When I was landscaping years ago I ran three 5 man construction crews. We experienced many of the same things any employer does in regards to job performance among employees. Our solution was to take a trick from the old military books. I let the teams give themselves names, which were then written on the office job board that they saw every morning. Essentially what I tried to do was set up an atmosphere of friendly competition between the crews. They competed in the following catagories, Catagory 1, Most dollars generated this week from completed or in progress projects (in progress funds based on percentage of total project completed,) (overtime was represented as negative dollars and took away from their final sales tally.) Catagory 2, Amount of re-work necessary after quality control checks on final walk through by supervisor, (any hours used here were subtracted from total weekly sales tally). Catagory 3, Warranty call backs, (as associated to each team from previous work in the past) If one team had to correct another teams work under warranty, the hourly dollar value was subtracted from the offending team and (credited to the team doing the repair), even though there were no real funds made, it still gave the incentive of doing the work right., Catagory 4, Broken/ lost tools- (cost of new tools subtracted from their sales balance. Catagory 5, Finish under time- (cost savings amount credited to their weekly sales figuires). The team with the highest sales figuires at the end of the week would get gift certificates to the place of their choosing. Gift certificate amounts would be based on the total sales volume level they reached for that week. 20k = 20 dollars, 50k = 50 dollars each, etc.. This worked pretty well and we got some good friendly competition going between the teams and best of all we saw the guys quality of work go way up and if someone was dogging it a bit, the other team members would ride him hard to get back to work so as not to drag the team down. This is just what we did, may not work for every model though.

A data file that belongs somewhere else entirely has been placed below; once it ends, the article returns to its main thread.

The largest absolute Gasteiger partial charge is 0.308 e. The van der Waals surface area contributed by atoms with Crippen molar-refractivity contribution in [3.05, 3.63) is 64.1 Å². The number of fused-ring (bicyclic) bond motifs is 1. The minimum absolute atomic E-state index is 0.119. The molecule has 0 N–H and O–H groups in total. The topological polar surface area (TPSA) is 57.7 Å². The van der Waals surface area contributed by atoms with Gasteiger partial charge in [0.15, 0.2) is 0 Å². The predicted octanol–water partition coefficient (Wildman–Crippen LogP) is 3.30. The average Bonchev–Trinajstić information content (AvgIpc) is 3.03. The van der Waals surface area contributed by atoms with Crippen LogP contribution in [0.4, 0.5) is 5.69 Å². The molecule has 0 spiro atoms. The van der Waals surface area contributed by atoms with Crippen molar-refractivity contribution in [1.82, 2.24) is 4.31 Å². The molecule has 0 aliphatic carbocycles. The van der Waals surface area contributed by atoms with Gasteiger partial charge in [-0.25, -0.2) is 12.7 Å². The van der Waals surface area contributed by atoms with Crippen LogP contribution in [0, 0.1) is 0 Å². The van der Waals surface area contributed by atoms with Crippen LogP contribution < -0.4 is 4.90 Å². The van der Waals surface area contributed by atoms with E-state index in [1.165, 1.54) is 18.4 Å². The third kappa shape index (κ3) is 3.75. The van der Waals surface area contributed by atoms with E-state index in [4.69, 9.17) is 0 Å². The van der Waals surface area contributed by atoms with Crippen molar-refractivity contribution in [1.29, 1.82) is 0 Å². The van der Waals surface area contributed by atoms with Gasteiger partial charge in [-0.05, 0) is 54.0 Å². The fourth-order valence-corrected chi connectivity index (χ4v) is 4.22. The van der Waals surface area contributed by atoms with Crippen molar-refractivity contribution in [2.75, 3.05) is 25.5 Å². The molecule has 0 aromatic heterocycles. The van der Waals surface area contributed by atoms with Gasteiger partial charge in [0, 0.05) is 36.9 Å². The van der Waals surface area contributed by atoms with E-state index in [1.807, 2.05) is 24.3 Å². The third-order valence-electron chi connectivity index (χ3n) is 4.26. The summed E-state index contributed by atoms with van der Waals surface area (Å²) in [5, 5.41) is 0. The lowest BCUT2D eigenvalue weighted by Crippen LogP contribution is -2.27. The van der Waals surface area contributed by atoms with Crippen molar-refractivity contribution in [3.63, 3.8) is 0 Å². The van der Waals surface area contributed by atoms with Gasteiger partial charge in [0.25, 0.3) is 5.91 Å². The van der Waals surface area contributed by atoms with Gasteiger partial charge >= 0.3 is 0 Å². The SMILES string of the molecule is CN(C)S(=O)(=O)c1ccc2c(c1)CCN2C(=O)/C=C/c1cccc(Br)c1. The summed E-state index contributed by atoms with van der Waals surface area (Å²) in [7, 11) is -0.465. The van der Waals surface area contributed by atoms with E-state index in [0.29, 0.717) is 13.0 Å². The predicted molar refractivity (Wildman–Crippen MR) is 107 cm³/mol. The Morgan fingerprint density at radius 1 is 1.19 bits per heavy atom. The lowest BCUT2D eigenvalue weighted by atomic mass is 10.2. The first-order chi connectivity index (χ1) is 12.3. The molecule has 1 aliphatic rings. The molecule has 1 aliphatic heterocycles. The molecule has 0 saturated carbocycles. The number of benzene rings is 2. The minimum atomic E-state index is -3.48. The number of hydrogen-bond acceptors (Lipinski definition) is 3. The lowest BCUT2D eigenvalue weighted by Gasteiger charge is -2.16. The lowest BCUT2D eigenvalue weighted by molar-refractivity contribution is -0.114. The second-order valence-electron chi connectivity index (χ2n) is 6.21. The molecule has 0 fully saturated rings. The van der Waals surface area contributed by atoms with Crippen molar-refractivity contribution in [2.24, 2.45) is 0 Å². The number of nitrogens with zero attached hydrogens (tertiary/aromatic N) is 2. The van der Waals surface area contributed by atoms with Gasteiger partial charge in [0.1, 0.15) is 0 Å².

Boy, sounds like an awful lot to keep track of along with everything else every week.

Back to the original post. Striking the perfect relationship between quality and efficiency is probably the most important thing you do as a manager. Simply put if jobs arent getting done right than there needs to be more training and or supervision and if jobs arent getting done fast enough well than there needs to be more training and or supervision. The question I ask myself is have I given my guys the tools and direction necessary to get the job done right and on time? If I can truly answer yes than its time for a huddle to get some answers. Whatever I hear from the guys as to why they havent been able get things done properly (equipment issues, shitty materials whatever), I correct. After that I will expect (as always) that things will be done tip top and within the alloted time frame. This process is how most of us contractors have learned, improved and grown our businesses. All the other stuff (too hungover, fighting with my girl, bad attitude) I just don't put up with.